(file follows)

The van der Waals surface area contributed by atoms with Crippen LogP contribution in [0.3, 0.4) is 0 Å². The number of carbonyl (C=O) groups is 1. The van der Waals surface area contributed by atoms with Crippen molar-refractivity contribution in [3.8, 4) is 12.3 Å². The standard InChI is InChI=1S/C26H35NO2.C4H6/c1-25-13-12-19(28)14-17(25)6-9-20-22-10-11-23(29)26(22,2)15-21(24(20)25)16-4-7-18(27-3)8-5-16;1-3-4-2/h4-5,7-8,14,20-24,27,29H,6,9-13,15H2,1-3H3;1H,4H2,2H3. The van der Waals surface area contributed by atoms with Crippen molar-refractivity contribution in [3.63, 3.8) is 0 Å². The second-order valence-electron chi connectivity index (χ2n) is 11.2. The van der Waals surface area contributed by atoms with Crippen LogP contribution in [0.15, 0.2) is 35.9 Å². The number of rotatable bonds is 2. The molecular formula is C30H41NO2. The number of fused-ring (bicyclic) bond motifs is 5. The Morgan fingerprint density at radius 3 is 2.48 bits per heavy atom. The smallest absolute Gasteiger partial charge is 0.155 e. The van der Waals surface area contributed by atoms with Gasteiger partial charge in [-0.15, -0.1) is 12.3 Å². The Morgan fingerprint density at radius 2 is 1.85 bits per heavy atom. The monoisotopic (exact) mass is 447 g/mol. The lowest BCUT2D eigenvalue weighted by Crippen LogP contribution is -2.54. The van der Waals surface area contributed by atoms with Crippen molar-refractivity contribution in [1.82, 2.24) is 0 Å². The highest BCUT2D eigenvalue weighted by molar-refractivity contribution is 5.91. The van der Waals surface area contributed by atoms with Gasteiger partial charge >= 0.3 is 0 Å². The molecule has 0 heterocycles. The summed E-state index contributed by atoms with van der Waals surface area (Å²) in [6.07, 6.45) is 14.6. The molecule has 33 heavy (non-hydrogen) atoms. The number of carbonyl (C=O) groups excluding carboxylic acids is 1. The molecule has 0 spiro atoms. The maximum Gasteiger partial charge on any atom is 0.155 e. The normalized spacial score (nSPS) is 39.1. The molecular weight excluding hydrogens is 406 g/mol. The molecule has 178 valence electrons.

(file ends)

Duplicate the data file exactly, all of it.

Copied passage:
The van der Waals surface area contributed by atoms with Crippen LogP contribution in [0.3, 0.4) is 0 Å². The number of carbonyl (C=O) groups is 1. The van der Waals surface area contributed by atoms with Crippen molar-refractivity contribution in [3.8, 4) is 12.3 Å². The standard InChI is InChI=1S/C26H35NO2.C4H6/c1-25-13-12-19(28)14-17(25)6-9-20-22-10-11-23(29)26(22,2)15-21(24(20)25)16-4-7-18(27-3)8-5-16;1-3-4-2/h4-5,7-8,14,20-24,27,29H,6,9-13,15H2,1-3H3;1H,4H2,2H3. The van der Waals surface area contributed by atoms with Crippen molar-refractivity contribution in [3.63, 3.8) is 0 Å². The second-order valence-electron chi connectivity index (χ2n) is 11.2. The van der Waals surface area contributed by atoms with Crippen LogP contribution in [0.15, 0.2) is 35.9 Å². The number of rotatable bonds is 2. The molecular formula is C30H41NO2. The number of fused-ring (bicyclic) bond motifs is 5. The Morgan fingerprint density at radius 3 is 2.48 bits per heavy atom. The smallest absolute Gasteiger partial charge is 0.155 e. The van der Waals surface area contributed by atoms with Gasteiger partial charge in [-0.15, -0.1) is 12.3 Å². The Morgan fingerprint density at radius 2 is 1.85 bits per heavy atom. The monoisotopic (exact) mass is 447 g/mol. The lowest BCUT2D eigenvalue weighted by Crippen LogP contribution is -2.54. The van der Waals surface area contributed by atoms with Crippen molar-refractivity contribution in [1.82, 2.24) is 0 Å². The highest BCUT2D eigenvalue weighted by molar-refractivity contribution is 5.91. The van der Waals surface area contributed by atoms with Gasteiger partial charge >= 0.3 is 0 Å². The molecule has 0 heterocycles. The summed E-state index contributed by atoms with van der Waals surface area (Å²) in [6.07, 6.45) is 14.6. The molecule has 33 heavy (non-hydrogen) atoms. The number of carbonyl (C=O) groups excluding carboxylic acids is 1. The molecule has 0 spiro atoms. The maximum Gasteiger partial charge on any atom is 0.155 e. The normalized spacial score (nSPS) is 39.1. The molecular weight excluding hydrogens is 406 g/mol. The molecule has 178 valence electrons.